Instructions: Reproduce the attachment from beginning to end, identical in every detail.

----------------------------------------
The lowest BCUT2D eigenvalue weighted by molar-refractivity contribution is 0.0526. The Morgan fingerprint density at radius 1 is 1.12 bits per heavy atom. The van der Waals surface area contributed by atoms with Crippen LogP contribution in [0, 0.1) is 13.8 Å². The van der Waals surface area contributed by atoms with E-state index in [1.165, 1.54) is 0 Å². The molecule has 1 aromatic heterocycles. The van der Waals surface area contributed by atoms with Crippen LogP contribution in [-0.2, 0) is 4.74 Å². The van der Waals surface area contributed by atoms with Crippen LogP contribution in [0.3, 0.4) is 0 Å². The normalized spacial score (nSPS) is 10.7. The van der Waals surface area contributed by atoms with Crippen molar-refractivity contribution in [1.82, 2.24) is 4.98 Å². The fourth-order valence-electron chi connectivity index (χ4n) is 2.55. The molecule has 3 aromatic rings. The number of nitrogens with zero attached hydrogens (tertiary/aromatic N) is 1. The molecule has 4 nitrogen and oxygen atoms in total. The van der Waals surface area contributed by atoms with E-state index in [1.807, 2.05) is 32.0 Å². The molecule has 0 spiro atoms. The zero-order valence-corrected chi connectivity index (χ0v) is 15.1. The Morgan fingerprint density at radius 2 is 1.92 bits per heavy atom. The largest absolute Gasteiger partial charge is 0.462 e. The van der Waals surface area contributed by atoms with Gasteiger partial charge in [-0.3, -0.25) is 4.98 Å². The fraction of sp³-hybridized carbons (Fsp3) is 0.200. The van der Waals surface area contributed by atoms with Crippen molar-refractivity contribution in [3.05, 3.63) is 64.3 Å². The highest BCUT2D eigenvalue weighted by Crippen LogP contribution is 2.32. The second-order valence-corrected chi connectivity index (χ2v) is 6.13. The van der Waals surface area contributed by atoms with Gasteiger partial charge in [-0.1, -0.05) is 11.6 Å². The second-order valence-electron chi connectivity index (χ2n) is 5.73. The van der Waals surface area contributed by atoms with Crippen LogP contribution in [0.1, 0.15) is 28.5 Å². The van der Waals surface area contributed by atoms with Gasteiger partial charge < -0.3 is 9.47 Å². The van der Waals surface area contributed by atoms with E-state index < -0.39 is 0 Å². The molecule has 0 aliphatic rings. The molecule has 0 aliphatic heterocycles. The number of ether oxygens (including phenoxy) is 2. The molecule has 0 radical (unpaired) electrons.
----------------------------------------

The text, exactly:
The lowest BCUT2D eigenvalue weighted by molar-refractivity contribution is 0.0526. The Morgan fingerprint density at radius 1 is 1.12 bits per heavy atom. The van der Waals surface area contributed by atoms with Crippen LogP contribution in [0, 0.1) is 13.8 Å². The van der Waals surface area contributed by atoms with E-state index in [1.165, 1.54) is 0 Å². The molecule has 1 aromatic heterocycles. The van der Waals surface area contributed by atoms with Crippen LogP contribution in [-0.2, 0) is 4.74 Å². The van der Waals surface area contributed by atoms with Crippen LogP contribution in [0.3, 0.4) is 0 Å². The normalized spacial score (nSPS) is 10.7. The van der Waals surface area contributed by atoms with Crippen molar-refractivity contribution in [1.82, 2.24) is 4.98 Å². The fourth-order valence-electron chi connectivity index (χ4n) is 2.55. The molecule has 3 aromatic rings. The number of nitrogens with zero attached hydrogens (tertiary/aromatic N) is 1. The molecule has 4 nitrogen and oxygen atoms in total. The van der Waals surface area contributed by atoms with E-state index in [1.807, 2.05) is 32.0 Å². The molecule has 0 spiro atoms. The zero-order valence-corrected chi connectivity index (χ0v) is 15.1. The Morgan fingerprint density at radius 2 is 1.92 bits per heavy atom. The largest absolute Gasteiger partial charge is 0.462 e. The van der Waals surface area contributed by atoms with Gasteiger partial charge in [-0.3, -0.25) is 4.98 Å². The fraction of sp³-hybridized carbons (Fsp3) is 0.200. The van der Waals surface area contributed by atoms with Crippen molar-refractivity contribution in [3.05, 3.63) is 64.3 Å². The highest BCUT2D eigenvalue weighted by Crippen LogP contribution is 2.32. The second-order valence-corrected chi connectivity index (χ2v) is 6.13. The van der Waals surface area contributed by atoms with Gasteiger partial charge in [-0.1, -0.05) is 11.6 Å². The second-order valence-electron chi connectivity index (χ2n) is 5.73. The van der Waals surface area contributed by atoms with Crippen LogP contribution in [0.1, 0.15) is 28.5 Å². The van der Waals surface area contributed by atoms with Gasteiger partial charge < -0.3 is 9.47 Å². The van der Waals surface area contributed by atoms with E-state index < -0.39 is 0 Å². The molecule has 0 aliphatic rings. The molecule has 0 aliphatic heterocycles. The number of ether oxygens (including phenoxy) is 2. The molecule has 0 radical (unpaired) electrons.